Tag Archives: Sabine River

Today in Texas History – November 27

Major Land & Water Features - Louisiana

From the Annals of the Borders –  In 1941, the State of Louisiana lost its legal challenge to the eastern border of Texas.  Louisiana claimed that its western boundary extended not to the middle of the Sabine River but to the western bank.  The exact boundary has been the subject of much legal wrangling.

Price Daniel Sr. wrote an informative if somewhat dull history of the boundary dispute for the Southwestern Law Journal.

Today in Texas History – April 25

From the Annals of Diplomacy  –  In 1838, the United States and the Republic of Texas signed the Convention of Limits setting out the method for formalizing the disputed boundaries of the fledgling republic.  Both parties to the agreement were to appoint surveyors who were to determine a boundary from a point on the Sabine River to the Red River which would form the northeastern limit of Texas.  The agreement had the effect of establishing the Red River as the northern boundary and the U.S. recognized Texas claims to disputed territory along the Red River (then named Red River County which comprises the present day Bowie, Red River, Franklin, Titus, Morris, and Cass counties).

High Water Shuts Down Texas-Louisiana Border

Texas Department of Transportation announced that Interstate 10 at the Sabine River has been closed due to high water.

Due to continued flooding from excessive rainfall along the Texas-Louisiana state line, the Texas Department of Transportation has closed Interstate 10 near the state line.

The closure is needed because the Sabine River is  cresting above flood stage and dumping water into the low-lying eastbound mainlanes of the interstate near Orange.  Louisiana is expected to block westbound traffic as well.

If you are travelling to Louisiana there are not a lot of alternatives.  TXDOT is telling drivers leaving Houston to avoid the area entirely by crossing the Sabine on Interstate 20 which would be an approximately 250 mile detour.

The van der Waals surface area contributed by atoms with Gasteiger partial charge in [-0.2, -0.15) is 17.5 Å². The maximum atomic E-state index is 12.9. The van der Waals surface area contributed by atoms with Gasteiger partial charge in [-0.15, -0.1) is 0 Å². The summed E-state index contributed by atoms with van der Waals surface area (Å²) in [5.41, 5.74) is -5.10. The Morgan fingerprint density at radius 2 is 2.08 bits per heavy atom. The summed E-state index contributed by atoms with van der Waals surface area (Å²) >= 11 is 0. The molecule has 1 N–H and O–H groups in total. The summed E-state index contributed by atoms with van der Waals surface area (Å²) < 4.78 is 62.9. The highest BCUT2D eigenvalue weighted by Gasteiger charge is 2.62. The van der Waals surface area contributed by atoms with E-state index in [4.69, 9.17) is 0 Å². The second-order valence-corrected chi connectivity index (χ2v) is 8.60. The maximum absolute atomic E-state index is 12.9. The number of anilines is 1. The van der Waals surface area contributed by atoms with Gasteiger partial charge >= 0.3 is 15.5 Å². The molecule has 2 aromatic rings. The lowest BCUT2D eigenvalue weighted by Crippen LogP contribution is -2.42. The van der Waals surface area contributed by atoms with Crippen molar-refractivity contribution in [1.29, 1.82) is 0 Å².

Today in Texas History – February 22

From the Annals of Broken Promises –  In 1819 the Adams-Onís Treaty was signed by Secretary of State John Quincy Adams for the United States and Luís de Onís for Spain.  The treaty fixed the western boundary of the Louisiana Purchase and had the effect of renouncing U.S. claims to Texas.  The newly fixed boundary began at the mouth of the Sabine River and ran along its south and west bank to the thirty-second parallel and thence directly north to the Río Roxo (Red River).  The boundary then followed the course of the Río Roxo westward to the 100th meridian and then due north to the Arkansas River.  From there the boundary followed the southern bank of the Arkansas to its source near the 42nd parallel and then following the 42nd to the “South Sea” (Pacific Ocean).  Spain delayed ratification of the treaty and in the interval Mexico declared its independence.  The newly formed country refused to accede to the terms of the treaty and never recognized the negotiated boundary.

Today in Texas History – November 5

From the Annals of Neutrality –  In 1806, the United States and Spain established the “Neutral Ground” between Louisiana and Texas.  After the Louisiana Purchase, the US and Spain had been unable to agree on the boundary between Louisiana and Texas despite Spain having once controlled the area.  To avoid an armed clash over the disputed land, Gen. James Wilkinson and Lt. Col. Simón de Herrera, the American and Spanish military commanders, entered into an agreement establishing a Neutral Ground between Texas and Louisiana. Even the boundaries of the NG were never exactly prescribed.  The NG was generally described as being bordered by the Arroyo Hondo on the east and the Sabine River on the west.  The Gulf of Mexico clearly constituted the Southern boundary and most likely the thirty-second parallel of latitude formed the northern boundary. Despite an agreement that no settlers would be permitted in the NG, settlers from both Spanish and American territory moved in.  Predictably, the NG became fertile ground for illegal activity and the US and Spain cooperated in sending joint military expeditions in 1810 and 1812 to enforce order and expel undesirables. The US obtained ownership of the NG with the signing of the Adams-Onis Treaty in 1821.